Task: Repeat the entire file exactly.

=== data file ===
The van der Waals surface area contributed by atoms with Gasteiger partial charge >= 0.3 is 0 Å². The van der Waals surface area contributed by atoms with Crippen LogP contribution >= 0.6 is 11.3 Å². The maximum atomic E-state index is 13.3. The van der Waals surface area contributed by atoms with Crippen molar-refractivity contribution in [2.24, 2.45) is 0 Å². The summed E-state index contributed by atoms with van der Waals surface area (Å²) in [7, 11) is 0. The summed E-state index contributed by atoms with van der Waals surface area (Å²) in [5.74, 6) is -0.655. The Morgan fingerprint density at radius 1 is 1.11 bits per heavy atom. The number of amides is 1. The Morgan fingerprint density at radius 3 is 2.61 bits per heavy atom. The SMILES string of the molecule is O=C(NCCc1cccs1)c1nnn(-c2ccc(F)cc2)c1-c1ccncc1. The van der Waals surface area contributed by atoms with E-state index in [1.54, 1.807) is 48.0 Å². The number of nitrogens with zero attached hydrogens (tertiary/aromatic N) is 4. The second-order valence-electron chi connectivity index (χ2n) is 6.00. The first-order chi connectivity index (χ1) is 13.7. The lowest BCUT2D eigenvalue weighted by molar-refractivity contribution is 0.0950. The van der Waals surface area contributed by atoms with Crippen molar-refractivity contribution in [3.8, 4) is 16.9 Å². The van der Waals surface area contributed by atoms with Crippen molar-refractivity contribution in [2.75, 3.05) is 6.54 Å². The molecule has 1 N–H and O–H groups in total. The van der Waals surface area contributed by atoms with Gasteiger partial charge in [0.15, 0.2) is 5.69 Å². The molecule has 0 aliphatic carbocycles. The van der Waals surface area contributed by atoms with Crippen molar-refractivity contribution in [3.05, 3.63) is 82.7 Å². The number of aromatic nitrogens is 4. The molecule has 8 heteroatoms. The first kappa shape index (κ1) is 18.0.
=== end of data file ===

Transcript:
The van der Waals surface area contributed by atoms with Gasteiger partial charge >= 0.3 is 0 Å². The van der Waals surface area contributed by atoms with Crippen LogP contribution >= 0.6 is 11.3 Å². The maximum atomic E-state index is 13.3. The van der Waals surface area contributed by atoms with Crippen molar-refractivity contribution in [2.24, 2.45) is 0 Å². The summed E-state index contributed by atoms with van der Waals surface area (Å²) in [7, 11) is 0. The summed E-state index contributed by atoms with van der Waals surface area (Å²) in [5.74, 6) is -0.655. The Morgan fingerprint density at radius 1 is 1.11 bits per heavy atom. The number of amides is 1. The Morgan fingerprint density at radius 3 is 2.61 bits per heavy atom. The SMILES string of the molecule is O=C(NCCc1cccs1)c1nnn(-c2ccc(F)cc2)c1-c1ccncc1. The van der Waals surface area contributed by atoms with E-state index in [1.54, 1.807) is 48.0 Å². The number of nitrogens with zero attached hydrogens (tertiary/aromatic N) is 4. The second-order valence-electron chi connectivity index (χ2n) is 6.00. The first-order chi connectivity index (χ1) is 13.7. The lowest BCUT2D eigenvalue weighted by molar-refractivity contribution is 0.0950. The van der Waals surface area contributed by atoms with Crippen molar-refractivity contribution in [3.8, 4) is 16.9 Å². The van der Waals surface area contributed by atoms with Crippen molar-refractivity contribution in [2.75, 3.05) is 6.54 Å². The molecule has 1 N–H and O–H groups in total. The van der Waals surface area contributed by atoms with Gasteiger partial charge in [0.15, 0.2) is 5.69 Å². The molecule has 0 aliphatic carbocycles. The van der Waals surface area contributed by atoms with Crippen molar-refractivity contribution in [3.05, 3.63) is 82.7 Å². The number of aromatic nitrogens is 4. The molecule has 8 heteroatoms. The first kappa shape index (κ1) is 18.0.